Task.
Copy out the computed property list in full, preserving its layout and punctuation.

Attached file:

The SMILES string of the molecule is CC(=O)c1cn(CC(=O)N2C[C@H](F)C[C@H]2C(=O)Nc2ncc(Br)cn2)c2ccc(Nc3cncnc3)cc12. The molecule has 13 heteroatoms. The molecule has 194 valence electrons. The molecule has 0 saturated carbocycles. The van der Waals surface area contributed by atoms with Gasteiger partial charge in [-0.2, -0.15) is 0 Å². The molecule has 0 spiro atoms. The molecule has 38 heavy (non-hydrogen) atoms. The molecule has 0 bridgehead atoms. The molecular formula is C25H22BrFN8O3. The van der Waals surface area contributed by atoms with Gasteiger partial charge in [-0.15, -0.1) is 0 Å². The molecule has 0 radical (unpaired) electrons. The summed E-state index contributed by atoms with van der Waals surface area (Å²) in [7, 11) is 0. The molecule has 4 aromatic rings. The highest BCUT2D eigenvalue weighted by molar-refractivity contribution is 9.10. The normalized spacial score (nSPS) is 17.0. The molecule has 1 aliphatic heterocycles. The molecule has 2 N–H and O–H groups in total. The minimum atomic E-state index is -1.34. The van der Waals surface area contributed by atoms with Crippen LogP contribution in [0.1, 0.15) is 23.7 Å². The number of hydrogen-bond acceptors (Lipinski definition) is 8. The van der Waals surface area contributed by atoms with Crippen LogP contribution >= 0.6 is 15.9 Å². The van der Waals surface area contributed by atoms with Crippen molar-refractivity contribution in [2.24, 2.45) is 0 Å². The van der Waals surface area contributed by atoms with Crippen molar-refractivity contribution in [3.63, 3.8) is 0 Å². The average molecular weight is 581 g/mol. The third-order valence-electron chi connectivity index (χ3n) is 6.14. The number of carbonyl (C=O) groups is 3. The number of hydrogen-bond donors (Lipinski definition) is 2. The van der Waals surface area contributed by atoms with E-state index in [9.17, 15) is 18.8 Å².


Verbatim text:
The SMILES string of the molecule is CC(=O)c1cn(CC(=O)N2C[C@H](F)C[C@H]2C(=O)Nc2ncc(Br)cn2)c2ccc(Nc3cncnc3)cc12. The molecule has 13 heteroatoms. The molecule has 194 valence electrons. The molecule has 0 saturated carbocycles. The van der Waals surface area contributed by atoms with Gasteiger partial charge in [-0.2, -0.15) is 0 Å². The molecule has 0 spiro atoms. The molecule has 38 heavy (non-hydrogen) atoms. The molecule has 0 bridgehead atoms. The molecular formula is C25H22BrFN8O3. The van der Waals surface area contributed by atoms with Gasteiger partial charge in [-0.15, -0.1) is 0 Å². The molecule has 0 radical (unpaired) electrons. The summed E-state index contributed by atoms with van der Waals surface area (Å²) in [7, 11) is 0. The molecule has 4 aromatic rings. The highest BCUT2D eigenvalue weighted by molar-refractivity contribution is 9.10. The normalized spacial score (nSPS) is 17.0. The molecule has 1 aliphatic heterocycles. The molecule has 2 N–H and O–H groups in total. The minimum atomic E-state index is -1.34. The van der Waals surface area contributed by atoms with Crippen LogP contribution in [0.1, 0.15) is 23.7 Å². The number of hydrogen-bond acceptors (Lipinski definition) is 8. The van der Waals surface area contributed by atoms with Crippen LogP contribution >= 0.6 is 15.9 Å². The van der Waals surface area contributed by atoms with Crippen molar-refractivity contribution in [2.24, 2.45) is 0 Å². The van der Waals surface area contributed by atoms with Crippen molar-refractivity contribution in [3.63, 3.8) is 0 Å². The average molecular weight is 581 g/mol. The third-order valence-electron chi connectivity index (χ3n) is 6.14. The number of carbonyl (C=O) groups is 3. The number of hydrogen-bond donors (Lipinski definition) is 2. The van der Waals surface area contributed by atoms with E-state index in [9.17, 15) is 18.8 Å².